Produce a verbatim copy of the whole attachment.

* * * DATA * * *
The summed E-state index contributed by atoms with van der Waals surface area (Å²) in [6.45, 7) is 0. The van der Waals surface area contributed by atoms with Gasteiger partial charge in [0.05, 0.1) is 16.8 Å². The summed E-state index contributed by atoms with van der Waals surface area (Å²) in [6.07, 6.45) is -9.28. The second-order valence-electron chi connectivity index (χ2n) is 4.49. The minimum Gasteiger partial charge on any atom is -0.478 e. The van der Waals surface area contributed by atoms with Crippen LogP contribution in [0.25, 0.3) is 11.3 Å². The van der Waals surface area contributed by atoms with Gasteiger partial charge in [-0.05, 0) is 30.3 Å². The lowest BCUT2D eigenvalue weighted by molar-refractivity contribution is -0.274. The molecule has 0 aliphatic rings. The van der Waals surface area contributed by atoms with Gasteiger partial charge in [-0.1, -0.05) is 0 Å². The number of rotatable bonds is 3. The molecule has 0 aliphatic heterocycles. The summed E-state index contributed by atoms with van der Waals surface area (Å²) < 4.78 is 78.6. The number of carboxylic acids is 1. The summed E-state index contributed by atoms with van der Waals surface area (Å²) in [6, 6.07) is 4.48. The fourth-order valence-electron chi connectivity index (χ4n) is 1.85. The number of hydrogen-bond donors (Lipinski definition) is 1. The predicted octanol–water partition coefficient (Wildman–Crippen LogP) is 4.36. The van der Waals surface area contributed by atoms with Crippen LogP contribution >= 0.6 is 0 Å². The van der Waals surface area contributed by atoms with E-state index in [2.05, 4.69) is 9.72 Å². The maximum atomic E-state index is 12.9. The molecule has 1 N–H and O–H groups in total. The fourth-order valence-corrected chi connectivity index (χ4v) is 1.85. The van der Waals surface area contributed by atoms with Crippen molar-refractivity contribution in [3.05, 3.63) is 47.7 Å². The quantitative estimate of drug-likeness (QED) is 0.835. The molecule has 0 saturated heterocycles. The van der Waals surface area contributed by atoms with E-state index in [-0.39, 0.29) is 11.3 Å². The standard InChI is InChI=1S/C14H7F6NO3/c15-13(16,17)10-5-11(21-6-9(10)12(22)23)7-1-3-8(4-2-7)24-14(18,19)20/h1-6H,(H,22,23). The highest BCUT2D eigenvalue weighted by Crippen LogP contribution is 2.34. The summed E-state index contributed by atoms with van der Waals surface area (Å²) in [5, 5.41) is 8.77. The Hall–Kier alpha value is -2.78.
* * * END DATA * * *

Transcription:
The summed E-state index contributed by atoms with van der Waals surface area (Å²) in [6.45, 7) is 0. The van der Waals surface area contributed by atoms with Gasteiger partial charge in [0.05, 0.1) is 16.8 Å². The summed E-state index contributed by atoms with van der Waals surface area (Å²) in [6.07, 6.45) is -9.28. The second-order valence-electron chi connectivity index (χ2n) is 4.49. The minimum Gasteiger partial charge on any atom is -0.478 e. The van der Waals surface area contributed by atoms with Crippen LogP contribution in [0.25, 0.3) is 11.3 Å². The van der Waals surface area contributed by atoms with Gasteiger partial charge in [-0.05, 0) is 30.3 Å². The lowest BCUT2D eigenvalue weighted by molar-refractivity contribution is -0.274. The molecule has 0 aliphatic rings. The van der Waals surface area contributed by atoms with Gasteiger partial charge in [-0.1, -0.05) is 0 Å². The number of rotatable bonds is 3. The molecule has 0 aliphatic heterocycles. The summed E-state index contributed by atoms with van der Waals surface area (Å²) < 4.78 is 78.6. The number of carboxylic acids is 1. The summed E-state index contributed by atoms with van der Waals surface area (Å²) in [6, 6.07) is 4.48. The fourth-order valence-electron chi connectivity index (χ4n) is 1.85. The number of hydrogen-bond donors (Lipinski definition) is 1. The predicted octanol–water partition coefficient (Wildman–Crippen LogP) is 4.36. The van der Waals surface area contributed by atoms with Crippen LogP contribution >= 0.6 is 0 Å². The van der Waals surface area contributed by atoms with E-state index in [2.05, 4.69) is 9.72 Å². The maximum atomic E-state index is 12.9. The molecule has 1 N–H and O–H groups in total. The fourth-order valence-corrected chi connectivity index (χ4v) is 1.85. The van der Waals surface area contributed by atoms with Crippen molar-refractivity contribution in [3.05, 3.63) is 47.7 Å². The quantitative estimate of drug-likeness (QED) is 0.835. The molecule has 0 saturated heterocycles. The van der Waals surface area contributed by atoms with E-state index in [-0.39, 0.29) is 11.3 Å². The standard InChI is InChI=1S/C14H7F6NO3/c15-13(16,17)10-5-11(21-6-9(10)12(22)23)7-1-3-8(4-2-7)24-14(18,19)20/h1-6H,(H,22,23). The highest BCUT2D eigenvalue weighted by Crippen LogP contribution is 2.34. The summed E-state index contributed by atoms with van der Waals surface area (Å²) in [5, 5.41) is 8.77. The Hall–Kier alpha value is -2.78.